Speckle has been a major obstacle for lasers to be used for display systems like laser projectors and other illumination purposes. It is usually quantified by the parameter ‘speckle contrast.’ Speckle contrast reduction became a major task for developers of these systems, in order to make displayed images ‘speckle free’.
With the need to increase the amount of light available for projecting movies onto larger screens; making projections sufficiently bright for 3D (with consideration of filter losses for the left and right eyes); and ensuring a low cost of operations and long life, high power lasers are a prime candidate as a light source. They replace the traditional short life arc xenon lamps. Thus, speckle contrast reduction becomes the bottleneck for the deployment of lasers for cinema projectors.
A speckle pattern is essentially an intensity pattern produced by the mutual interference of a set of coherent wavefronts. It occurs in diffuse reflections of the laser light and in scattering surfaces such as a projection screen, making displayed images unacceptable.
Among many known methods in speckle contrast reduction, the most common approach is to use rotating diffusers, which destroy the spatial coherence of the laser light. In simple terms, the diffuser creates continuous variations in the speckle pattern over time. When viewed by the user, the average of the speckle patterns within the retention period of the eye will be observed, lowering perceived speckle contrast. The stronger the diffuser and the faster the rotation, the lower the speckle contrast. On the other hand, a rotating diffuser for high power applications encounters major problems in heat sinking without having a massive diffuser; such a large diffuser would require a higher power motor, which reduces the reliability of the speckle contrast reduction system.
A new patent pending speckle contrast reduction system is being developed by Litech International, LLC with very positive results, using a stationary diffuser, with which heat sinking become less challenging. In addition, a reflective diffuser made on metal can also be used, such that heat sinking can be done with more traditional fan/fins heat sinks, or even liquid cooling at extremely high power applications. The approach to using a stationary diffuser requires the laser beam to be scanned onto the diffuser surface; the challenge is to keep the output laser beam on the same optical axis while the beam is scanning, such that the etendue is not increased unnecessarily. In addition, since the diffuser is stationary and is obviously, non-rotating, the output will also be polarized in the same way as the input laser beam, when a polarization preserving diffuser is used.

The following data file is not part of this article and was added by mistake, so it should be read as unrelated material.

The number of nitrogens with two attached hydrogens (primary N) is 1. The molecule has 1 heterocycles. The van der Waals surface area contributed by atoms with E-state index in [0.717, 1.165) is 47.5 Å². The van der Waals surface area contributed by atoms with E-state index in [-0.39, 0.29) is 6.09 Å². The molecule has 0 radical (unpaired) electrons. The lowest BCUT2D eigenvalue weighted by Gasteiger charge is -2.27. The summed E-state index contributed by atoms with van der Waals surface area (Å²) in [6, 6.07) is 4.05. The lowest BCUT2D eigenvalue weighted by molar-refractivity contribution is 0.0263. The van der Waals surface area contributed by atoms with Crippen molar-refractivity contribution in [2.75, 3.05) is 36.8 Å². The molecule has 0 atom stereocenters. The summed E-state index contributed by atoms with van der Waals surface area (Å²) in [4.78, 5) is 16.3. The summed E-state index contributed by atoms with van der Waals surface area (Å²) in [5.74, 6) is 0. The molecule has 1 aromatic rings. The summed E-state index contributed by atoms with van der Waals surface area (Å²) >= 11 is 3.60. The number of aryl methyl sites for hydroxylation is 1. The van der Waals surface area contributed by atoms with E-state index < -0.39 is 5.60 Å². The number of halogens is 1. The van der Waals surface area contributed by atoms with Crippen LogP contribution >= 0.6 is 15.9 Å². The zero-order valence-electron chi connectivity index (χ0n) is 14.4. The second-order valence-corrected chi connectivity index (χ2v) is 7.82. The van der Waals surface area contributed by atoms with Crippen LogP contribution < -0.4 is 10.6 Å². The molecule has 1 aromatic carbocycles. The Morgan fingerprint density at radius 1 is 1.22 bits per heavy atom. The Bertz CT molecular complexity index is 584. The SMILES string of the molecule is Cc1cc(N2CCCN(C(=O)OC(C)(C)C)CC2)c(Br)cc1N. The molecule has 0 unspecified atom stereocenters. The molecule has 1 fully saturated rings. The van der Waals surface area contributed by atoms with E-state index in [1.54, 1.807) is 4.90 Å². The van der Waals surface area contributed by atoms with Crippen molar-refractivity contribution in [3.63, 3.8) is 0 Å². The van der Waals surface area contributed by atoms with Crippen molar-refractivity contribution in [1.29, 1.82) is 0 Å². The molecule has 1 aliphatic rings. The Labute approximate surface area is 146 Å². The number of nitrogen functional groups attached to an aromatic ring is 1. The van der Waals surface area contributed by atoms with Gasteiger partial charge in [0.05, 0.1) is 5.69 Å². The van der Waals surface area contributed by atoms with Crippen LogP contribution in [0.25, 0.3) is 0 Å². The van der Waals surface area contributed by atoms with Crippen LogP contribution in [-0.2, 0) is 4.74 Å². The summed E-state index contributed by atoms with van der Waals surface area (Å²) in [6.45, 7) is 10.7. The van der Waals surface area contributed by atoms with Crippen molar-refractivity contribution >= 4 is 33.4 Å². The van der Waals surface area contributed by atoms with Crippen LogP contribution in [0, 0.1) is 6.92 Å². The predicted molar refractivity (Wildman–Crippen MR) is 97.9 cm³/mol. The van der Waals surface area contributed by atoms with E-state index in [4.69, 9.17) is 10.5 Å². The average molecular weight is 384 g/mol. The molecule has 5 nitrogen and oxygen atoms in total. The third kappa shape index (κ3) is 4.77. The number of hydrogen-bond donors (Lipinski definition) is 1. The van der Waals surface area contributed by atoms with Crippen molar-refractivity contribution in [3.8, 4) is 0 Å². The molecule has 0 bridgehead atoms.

Figure 1 shows the functional diagram of the speckle contrast reduction system. The input laser beam is processed by a non-rotating beam scanning system, producing an output laser beamg. This moves back and forth perpendicular to the direction of the laser beam, scanning a line on the reflective diffuser as shown. The scanning laser beam is reflected by the reflective diffuser back to and re-processed by the non-rotating beam scanning system. This produces a diffused output beam with a stationary optical axis, regardless of the position of the scanning beam on the reflective diffuser. The divergence of the output beam is determined by the strength of the reflective diffuser. The total amount of speckle reduction is determined by the scanning distance on the reflective diffuser, the frequency of scanning oscillation and the amount of diffusion produced by the reflective diffuser.
A preliminary experiment was performed using a red laser diode with a collimating lens and a transmissive diffuser, placed on top of a mirror, acting as the reflective diffuser. The scanning laser beam was driven by a triangular wave such that the scanning speed was constant on the reflective diffuser, with a frequency of about 30Hz. Both the amplitude of the scanning beam and the diffuser divergence were being varied and studied. Very encouraging results were obtained, as shown in Figure 2: scanning was “OFF” on the left, and “ON” on the right. The output of the laser beam was illuminating the backside of the photographic paper with random printed numbers (2095), as shown in the figure.
It is clearly shown that the speckle image on the left is spotty and the numbers are not legible. With the scanning “ON”, the speckle image on the right is very smooth; the numbers are clearly legible and are exactly the same way as they are printed on the back of the photograph paper.
The apparatus for measuring the spectral contrast is being set up and there is a continuing effort in optimizing and improving the system using different kinds of diffusers, as well as varying the frequency and amplitude of the scanning with the contrast ratio as a guide. In the field of speckle contrast reduction, measured values are as important as visual experience. SEEING is BELIEVING. Shippable prototypes for evaluation are available for purchase from Litech International, LLC.
– Kenneth Li
Ken can be contacted at [email protected]